This issue was self-detected and self-reported by The Ohio State University (University). The institution is very surprised and disappointed by the lack of action in this matter by then Head Football Coach Jim Tressel. His behavior in this situation is out of character for him, as he has been a man of integrity and high moral standards since his hiring as the head football coach in 2001. His lack of action in this matter appears to have been the result of indecisiveness regarding the appropriate actions to take in this specific situation in which he was placed, as opposed to a blatant disregard of NCAA legislation. Nevertheless, he should have forwarded this information in some manner to appropriate institutional officials. He did not, and both he and the institution understand the significance of this issue. The institution will not excuse such behavior. As a result, the institution has imposed significant corrective and punitive actions upon itself and sought and received the resignation of Tressel.

The whole drama is spelled out in excruciating detail in the university’s response if you have masochistic tendencies and a lot of time on your hands. But the position of OSU is that no further penalties are called for because there was no institutional involvement in the violations beyond Jim Tressel, and both he and the offending players have already been severely punished. They also make the case that the vacation of the entire 2010 season, including a BCS bowl victory, and the two years of probation, are significant and adequate sanctions for the university.


Two Kinds of Examples

The great unknown at this point is the extent to which the NCAA will agree with this assessment of how ”justice” should be served. There do not appear to be any additional violations under consideration by the NCAA since the Tressel cover-up was disclosed this spring, a state of affairs confirmed last week by Gene Smith. So it would be a surprise if a second “notice of allegations” were forthcoming.

It may be hard to measure the benefits to OSU, if any, of their self-reporting culture in the athletic department, or of their open-door policy and cooperation with NCAA investigators throughout this whole affair. But you can bet that schools around the country will be watching closely to see if, in the OSU sanctions, they can discern any upside to that kind of self-policing and cooperation.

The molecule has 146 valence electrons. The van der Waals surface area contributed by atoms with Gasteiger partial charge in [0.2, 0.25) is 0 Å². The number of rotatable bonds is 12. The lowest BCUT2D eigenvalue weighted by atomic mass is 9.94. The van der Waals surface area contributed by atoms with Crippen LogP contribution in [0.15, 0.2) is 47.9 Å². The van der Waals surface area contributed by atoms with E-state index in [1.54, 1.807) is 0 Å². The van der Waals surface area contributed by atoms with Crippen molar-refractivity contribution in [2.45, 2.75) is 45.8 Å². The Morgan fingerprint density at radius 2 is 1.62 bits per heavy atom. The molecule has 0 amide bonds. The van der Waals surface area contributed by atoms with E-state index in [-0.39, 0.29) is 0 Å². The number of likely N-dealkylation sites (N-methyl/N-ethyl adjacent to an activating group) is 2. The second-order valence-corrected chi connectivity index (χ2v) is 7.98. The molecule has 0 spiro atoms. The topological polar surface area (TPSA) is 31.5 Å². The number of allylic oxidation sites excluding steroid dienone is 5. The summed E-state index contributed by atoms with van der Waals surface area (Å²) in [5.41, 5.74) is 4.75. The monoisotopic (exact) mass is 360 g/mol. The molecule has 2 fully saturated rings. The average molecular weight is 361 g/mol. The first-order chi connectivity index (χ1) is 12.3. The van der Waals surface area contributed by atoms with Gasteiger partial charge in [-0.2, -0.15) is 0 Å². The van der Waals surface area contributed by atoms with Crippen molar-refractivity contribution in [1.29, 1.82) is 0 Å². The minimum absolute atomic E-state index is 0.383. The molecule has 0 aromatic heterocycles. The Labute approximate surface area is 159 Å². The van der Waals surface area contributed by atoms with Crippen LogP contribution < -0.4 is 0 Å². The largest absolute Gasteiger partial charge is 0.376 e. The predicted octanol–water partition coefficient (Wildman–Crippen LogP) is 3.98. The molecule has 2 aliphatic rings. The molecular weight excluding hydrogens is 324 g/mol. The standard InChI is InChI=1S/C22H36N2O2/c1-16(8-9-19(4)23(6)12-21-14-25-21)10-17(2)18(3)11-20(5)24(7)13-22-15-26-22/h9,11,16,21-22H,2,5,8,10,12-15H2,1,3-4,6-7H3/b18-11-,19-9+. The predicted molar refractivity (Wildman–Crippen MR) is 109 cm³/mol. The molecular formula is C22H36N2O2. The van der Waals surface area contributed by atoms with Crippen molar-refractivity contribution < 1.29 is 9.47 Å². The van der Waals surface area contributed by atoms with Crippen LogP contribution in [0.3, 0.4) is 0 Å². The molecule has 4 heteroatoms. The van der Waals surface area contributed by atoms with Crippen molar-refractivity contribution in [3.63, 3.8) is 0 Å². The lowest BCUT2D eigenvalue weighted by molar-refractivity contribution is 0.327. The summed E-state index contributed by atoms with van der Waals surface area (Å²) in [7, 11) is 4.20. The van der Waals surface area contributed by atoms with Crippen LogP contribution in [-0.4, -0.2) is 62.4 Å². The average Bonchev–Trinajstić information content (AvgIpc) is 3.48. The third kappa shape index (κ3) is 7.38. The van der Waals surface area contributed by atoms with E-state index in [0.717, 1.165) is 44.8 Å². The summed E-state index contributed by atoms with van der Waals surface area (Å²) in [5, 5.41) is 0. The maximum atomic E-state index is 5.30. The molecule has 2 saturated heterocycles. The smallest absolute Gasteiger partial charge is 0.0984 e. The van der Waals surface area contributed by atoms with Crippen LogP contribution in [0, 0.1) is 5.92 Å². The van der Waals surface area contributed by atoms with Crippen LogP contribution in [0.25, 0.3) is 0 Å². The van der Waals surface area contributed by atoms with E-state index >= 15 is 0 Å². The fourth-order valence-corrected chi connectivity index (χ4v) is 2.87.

As much as the NCAA may wish to make an example of Ohio State with sanctions severe enough to deter other potential rules violators, they also should remember that OSU has been exemplary in their self-reporting, and in their conduct after the fact, and that other member schools should not be discouraged from doing likewise.

Time is the Enemy

In a perfect world for Luke Fickell and the Ohio State football team, all the questions surrounding the extent of NCAA sanctions would be answered tomorrow. That would allow Fickell to salvage something from the 2012 recruiting season by at least removing the uncertainty in the minds of some elite recruits about whether or not they’ll be allowed to play in a post-season game as freshmen.

It won’t help them to know if Fickell will be around for more than one season, but it would help lift the dark cloud off of the program and get the focus back on football. Unfortunately, it is probably going to drag out September or October before the NCAA renders a decision, leaving Fickell and the remaining top 2012 prospects in recruiting limbo for a while longer.

SI’s way of apologizing?

Seth Mandel  of SI is one of the first national writers I’ve seen placing the OSU violations in some realistic perspective relative to other recent rules violators. He calls OSU’s self-imposed sanctions “completely reasonable”, while acknowledging that there will be a widespread national perception that they are too light if they are not enhanced by the NCAA.

He notes the role of Sports Illustrated in helping to create that perception, (linking to George Dohrmann’s largely discredited SI article) but he also correctly points out that OSU has not been charged with any institutional violations, unlike USC in 2006, or North Carolina this year. Mandel suggest that an NCAA penalty of two scholarship losses for each ineligible player used (in OSU’s case, seven) would be “within the realm of possibility”.

Looking for other informed reactions, The Dispatch asked some lawyers and others familiar with how the NCAA operates to weigh in on how appropriate OSU’s self-imposed penalties were.

But the NCAA is unbound by precedent, and they remain mysterious and unpredictable. That’s why almost no one is going out on a limb to predict how they’ll find in the end. There will be more questions to be answered at the August 12th hearing, and then it will be back to the waiting game.

Loose Leaves

There has still been no official confirmation from OSU that Mike Vrabel (pictured at top) has been hired by Fickell to be OSU’s linebackers coach, but Vrabel’s name is coming up in a search of the university’s employee directory with the title of “Assistant Coach - Football”. That’s good enough for me. An announcement is expected Monday. Ramzy has more at 11W.


The official Ohio State athletics website has a new look. Check it out